I just wish they would cool it on all the murders because there is a solid foundation here. Sarah Paulson, Evan Peters and Jessica Lange all are given great and unique performances. Paulson is more impressive on a technical level. It does somewhat read as the creative team giving her a role that will win her an Emmy - at least until the voters give it Lange out of redundancy. Bette and Dot are a bit too conventionally one-note for me - one is authoritative and level-headed while the other is more imaginative and naive. But there's a lot of room to go with these characters and that probably excites me more than anything else this season. And then, Peters is given more to do in this one episode than he do for the totality of Coven. That's just a simple fact. And he proves that when the creative team gives him something to do he can pull it off quite well. Again, don't care for his murderous side. But he is quite commanding in his desire to not be seen as a freak and live a normal life. With Lange, I had concerns that this role would be too similar to the archetypes she played on Asylum and Coven. She's the leader of this motley crew of "freaks" and is exploiting them for her own narcissistic gain. And yet, Lange infuses the character with heart. She is slowly realizing that this is the place that she truly belongs in and that is terrifying for her.

The premiere also wisely keeps the physical quality that identifies these people as different from the norm away from the audience in the first instance where we see them before than slowly showing us their full selves. When Paulson first appears on the screen, the camera only frames around one of her heads. Jimmy appears trying to pick up a waitress covering up his hands and it's not until later that we see what they truly are. But the biggest surprise reveal of all is the one with Elsa Mars. The entire 90-minute running time she appears as the normal one in this group. She makes herself the star of the show - and that was a pretty great musical sequence! And yet, she too is disfigured. Her legs have been cut off just below the knee. That reveal is wonderfully effective because it doesn't make it the sole focus for the character. She is a lot more than just that - even though society is only willing to look at that one thing.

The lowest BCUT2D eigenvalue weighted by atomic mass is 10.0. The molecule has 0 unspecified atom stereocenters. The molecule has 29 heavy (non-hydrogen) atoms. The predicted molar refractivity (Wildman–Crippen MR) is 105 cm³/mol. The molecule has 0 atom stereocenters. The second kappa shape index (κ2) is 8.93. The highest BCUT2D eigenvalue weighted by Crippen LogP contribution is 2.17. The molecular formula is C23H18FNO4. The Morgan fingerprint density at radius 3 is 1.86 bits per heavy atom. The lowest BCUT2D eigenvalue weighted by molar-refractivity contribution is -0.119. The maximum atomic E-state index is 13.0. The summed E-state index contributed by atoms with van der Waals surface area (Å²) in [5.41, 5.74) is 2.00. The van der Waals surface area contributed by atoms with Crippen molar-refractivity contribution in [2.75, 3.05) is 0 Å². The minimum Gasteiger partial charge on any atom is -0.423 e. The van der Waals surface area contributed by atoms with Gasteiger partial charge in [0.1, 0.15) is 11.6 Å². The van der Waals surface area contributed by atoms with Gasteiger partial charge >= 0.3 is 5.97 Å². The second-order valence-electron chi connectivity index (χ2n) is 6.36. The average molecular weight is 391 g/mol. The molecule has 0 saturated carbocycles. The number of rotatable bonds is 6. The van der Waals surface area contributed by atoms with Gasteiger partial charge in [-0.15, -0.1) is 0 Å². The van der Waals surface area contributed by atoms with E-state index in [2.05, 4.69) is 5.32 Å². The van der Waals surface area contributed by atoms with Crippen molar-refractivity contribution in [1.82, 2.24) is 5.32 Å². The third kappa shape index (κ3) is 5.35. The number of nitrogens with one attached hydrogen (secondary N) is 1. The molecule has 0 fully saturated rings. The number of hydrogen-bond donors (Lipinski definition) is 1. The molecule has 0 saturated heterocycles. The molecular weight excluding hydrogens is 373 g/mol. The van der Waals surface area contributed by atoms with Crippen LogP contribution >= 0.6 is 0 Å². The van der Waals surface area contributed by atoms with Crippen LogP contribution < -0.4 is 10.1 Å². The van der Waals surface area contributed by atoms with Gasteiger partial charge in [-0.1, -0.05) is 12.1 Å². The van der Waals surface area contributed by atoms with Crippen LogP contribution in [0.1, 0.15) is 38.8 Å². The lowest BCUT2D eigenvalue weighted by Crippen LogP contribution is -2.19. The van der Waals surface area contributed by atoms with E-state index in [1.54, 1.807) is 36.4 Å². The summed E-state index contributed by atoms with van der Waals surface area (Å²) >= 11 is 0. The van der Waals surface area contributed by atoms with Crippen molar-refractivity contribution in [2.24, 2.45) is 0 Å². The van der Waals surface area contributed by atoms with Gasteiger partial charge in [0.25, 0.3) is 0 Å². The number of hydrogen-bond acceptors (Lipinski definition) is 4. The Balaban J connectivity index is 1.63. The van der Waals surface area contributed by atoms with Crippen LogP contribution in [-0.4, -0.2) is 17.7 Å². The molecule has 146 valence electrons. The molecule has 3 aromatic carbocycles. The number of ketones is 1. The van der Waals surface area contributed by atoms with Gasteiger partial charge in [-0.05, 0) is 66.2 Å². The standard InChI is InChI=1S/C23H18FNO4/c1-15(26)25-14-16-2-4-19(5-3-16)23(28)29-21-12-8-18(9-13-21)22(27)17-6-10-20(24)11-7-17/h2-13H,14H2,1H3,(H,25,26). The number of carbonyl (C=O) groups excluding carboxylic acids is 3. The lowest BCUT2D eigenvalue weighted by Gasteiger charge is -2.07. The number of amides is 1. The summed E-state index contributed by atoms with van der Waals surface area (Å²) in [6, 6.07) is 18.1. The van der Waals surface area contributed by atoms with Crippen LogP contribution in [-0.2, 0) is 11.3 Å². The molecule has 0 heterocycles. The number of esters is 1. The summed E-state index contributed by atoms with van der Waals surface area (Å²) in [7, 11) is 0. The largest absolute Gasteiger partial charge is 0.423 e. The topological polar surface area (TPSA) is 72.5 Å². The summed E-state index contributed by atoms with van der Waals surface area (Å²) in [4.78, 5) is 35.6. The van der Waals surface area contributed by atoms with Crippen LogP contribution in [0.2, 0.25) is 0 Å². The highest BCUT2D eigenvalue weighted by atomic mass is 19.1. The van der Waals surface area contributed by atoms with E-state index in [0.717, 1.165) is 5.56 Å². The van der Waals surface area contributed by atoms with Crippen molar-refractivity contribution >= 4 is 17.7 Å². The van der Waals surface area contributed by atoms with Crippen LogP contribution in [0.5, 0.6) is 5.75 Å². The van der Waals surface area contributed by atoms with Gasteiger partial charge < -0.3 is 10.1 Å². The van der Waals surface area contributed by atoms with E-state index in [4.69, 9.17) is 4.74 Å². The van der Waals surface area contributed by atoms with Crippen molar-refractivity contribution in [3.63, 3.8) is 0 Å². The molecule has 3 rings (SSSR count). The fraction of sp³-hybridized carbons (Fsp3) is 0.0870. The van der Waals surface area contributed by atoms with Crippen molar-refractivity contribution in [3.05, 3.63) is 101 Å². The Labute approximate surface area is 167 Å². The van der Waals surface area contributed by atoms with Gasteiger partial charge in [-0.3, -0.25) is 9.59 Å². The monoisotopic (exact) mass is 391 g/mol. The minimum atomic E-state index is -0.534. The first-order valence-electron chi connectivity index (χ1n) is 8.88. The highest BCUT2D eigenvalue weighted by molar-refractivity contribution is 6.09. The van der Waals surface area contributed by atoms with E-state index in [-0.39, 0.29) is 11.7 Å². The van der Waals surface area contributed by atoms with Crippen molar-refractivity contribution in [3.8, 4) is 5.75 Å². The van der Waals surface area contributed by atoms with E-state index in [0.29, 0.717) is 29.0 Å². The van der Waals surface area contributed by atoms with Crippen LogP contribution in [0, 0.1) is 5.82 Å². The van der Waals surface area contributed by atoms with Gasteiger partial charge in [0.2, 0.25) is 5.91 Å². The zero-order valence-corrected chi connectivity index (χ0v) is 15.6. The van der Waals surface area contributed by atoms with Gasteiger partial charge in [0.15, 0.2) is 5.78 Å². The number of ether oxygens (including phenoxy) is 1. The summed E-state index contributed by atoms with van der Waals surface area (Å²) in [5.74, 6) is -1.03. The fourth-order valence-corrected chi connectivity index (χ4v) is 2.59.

Some more thoughts:
  • "Monsters Among Us" was written by Ryan Murphy & Brad Falchuk and directed by Ryan Murphy.
  • I just love Kathy Bates' accent this season. It's plain but really effective.
  • The characters played by Frances Conroy and Finn Wittrock felt shoe-horned into the narrative. The only purpose they served was in showing how unsuccessful this freak show is as well as strengthening the bonds of this family and its newest members.
  • What the heck was going on with the Grace Gummer nurse? That made no sense whatsoever.
  • Should we be reading into a person called Elsa Mars taking up residence in a place called Jupiter, Florida? That seems like a meaningful connection. Why? I have no clue. But why else would they do it?
  • The score was really overbearing at times. It took me out of the moment more than added to it.
  • Like every other season of this show, it could go flying off the rails at any given moment. I've come to accept that. And yet, I remain cautiously optimistic about this season.